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Queens Residents Still Can't Go Home Since Ida, Some Being Sent to New Hotels

NBC Universal, Inc.

It's been two and a half months since Ida slammed the tri-state, but the impact from the deadly storm is far from over.

Many New Yorkers are still out of their homes, including a group of Queens residents who are still waiting to hear where they'll move to next. A Radisson Hotel near JFK Airport has become a home of sorts for more than a dozen of those families, all of whom were renters whose previous homes were destroyed.

Eileen Bendoyro's East Elmhurst basement apartment was ruined when the floodwaters came in, leaving the place wet and dirty, coated in a filthy slush with a foul stench. She tried to clean it, but eventually realized her home was now inhospitable.

"We couldn’t save nothing. The only clothes that I was wearing that day. That’s it," she said.

In the days that followed the storm, the city and American Red Cross coordinated to move 20 families into the hotel, where most have lived since Sept. 8. Some are elderly, others have young kids.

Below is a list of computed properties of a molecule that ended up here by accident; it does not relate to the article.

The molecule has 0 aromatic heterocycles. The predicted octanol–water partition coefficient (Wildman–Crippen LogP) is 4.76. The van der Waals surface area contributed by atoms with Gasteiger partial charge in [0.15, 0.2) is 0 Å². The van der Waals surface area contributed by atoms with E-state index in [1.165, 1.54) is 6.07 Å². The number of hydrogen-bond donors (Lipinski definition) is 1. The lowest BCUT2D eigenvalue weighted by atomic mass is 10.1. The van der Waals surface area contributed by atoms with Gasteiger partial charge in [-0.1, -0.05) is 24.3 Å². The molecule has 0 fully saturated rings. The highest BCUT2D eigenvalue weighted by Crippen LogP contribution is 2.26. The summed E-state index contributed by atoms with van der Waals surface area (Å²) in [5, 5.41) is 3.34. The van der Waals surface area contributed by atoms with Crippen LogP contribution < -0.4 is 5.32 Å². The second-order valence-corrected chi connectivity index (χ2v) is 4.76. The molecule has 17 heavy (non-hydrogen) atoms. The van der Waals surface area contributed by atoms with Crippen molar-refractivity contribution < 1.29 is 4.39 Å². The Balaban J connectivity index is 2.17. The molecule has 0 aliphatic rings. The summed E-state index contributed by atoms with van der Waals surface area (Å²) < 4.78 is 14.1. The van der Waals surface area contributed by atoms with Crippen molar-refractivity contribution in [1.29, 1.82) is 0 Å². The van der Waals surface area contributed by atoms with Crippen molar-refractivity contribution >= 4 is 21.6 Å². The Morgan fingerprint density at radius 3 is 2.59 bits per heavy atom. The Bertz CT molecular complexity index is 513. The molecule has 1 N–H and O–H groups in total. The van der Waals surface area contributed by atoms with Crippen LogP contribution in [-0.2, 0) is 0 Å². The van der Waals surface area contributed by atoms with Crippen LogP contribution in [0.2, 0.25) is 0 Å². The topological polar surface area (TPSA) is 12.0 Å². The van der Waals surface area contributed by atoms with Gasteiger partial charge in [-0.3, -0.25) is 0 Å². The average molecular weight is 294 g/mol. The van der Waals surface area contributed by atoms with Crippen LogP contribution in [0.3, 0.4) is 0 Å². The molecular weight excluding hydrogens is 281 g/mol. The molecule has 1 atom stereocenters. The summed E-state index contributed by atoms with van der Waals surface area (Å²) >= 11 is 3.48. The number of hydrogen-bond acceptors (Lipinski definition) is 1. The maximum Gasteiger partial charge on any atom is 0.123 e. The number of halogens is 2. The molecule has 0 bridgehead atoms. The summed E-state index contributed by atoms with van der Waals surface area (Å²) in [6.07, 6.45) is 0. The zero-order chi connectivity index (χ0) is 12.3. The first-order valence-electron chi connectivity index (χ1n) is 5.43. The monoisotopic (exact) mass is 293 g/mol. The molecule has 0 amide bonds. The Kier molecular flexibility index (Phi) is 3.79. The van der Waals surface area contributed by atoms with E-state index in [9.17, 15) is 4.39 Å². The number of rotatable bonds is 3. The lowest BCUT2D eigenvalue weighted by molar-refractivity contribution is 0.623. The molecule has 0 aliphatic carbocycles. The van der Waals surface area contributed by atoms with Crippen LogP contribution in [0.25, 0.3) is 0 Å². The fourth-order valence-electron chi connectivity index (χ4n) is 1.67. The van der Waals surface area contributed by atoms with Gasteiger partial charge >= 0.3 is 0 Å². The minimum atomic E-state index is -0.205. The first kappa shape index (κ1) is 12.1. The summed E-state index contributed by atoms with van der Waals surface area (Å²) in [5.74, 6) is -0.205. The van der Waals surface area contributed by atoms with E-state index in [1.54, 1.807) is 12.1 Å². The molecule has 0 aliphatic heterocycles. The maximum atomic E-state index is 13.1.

Within the last week, the displaced residents got word they will need to change hotels, with some going to Brooklyn, while others will head to Long Island City. Some fearful residents rallied, vowing to stick together.

"We are trying to support each other. Right. In my case I don’t have family here they are my family," said Francisco Carrillo.

Bendoyro said that they are simply looking for "an extension for holidays. Holidays very important. The families, the kids."

From the outside of Bendoyro's old apartment, gone was any evidence of the storm that displaced her and her 13-year-old son. But for them — like so many victims of Ida — finding a new permanent place hasn’t been easy.

They need money for a down payment, while also trying to put their lives back together. They are hoping to live in the hotel for at least another month.

"The city is doing something for us. I'm not going to say no. They are doing something for us," she said.

A rep for the city said they are actively working to get 380 storm-impacted families permanent homes.

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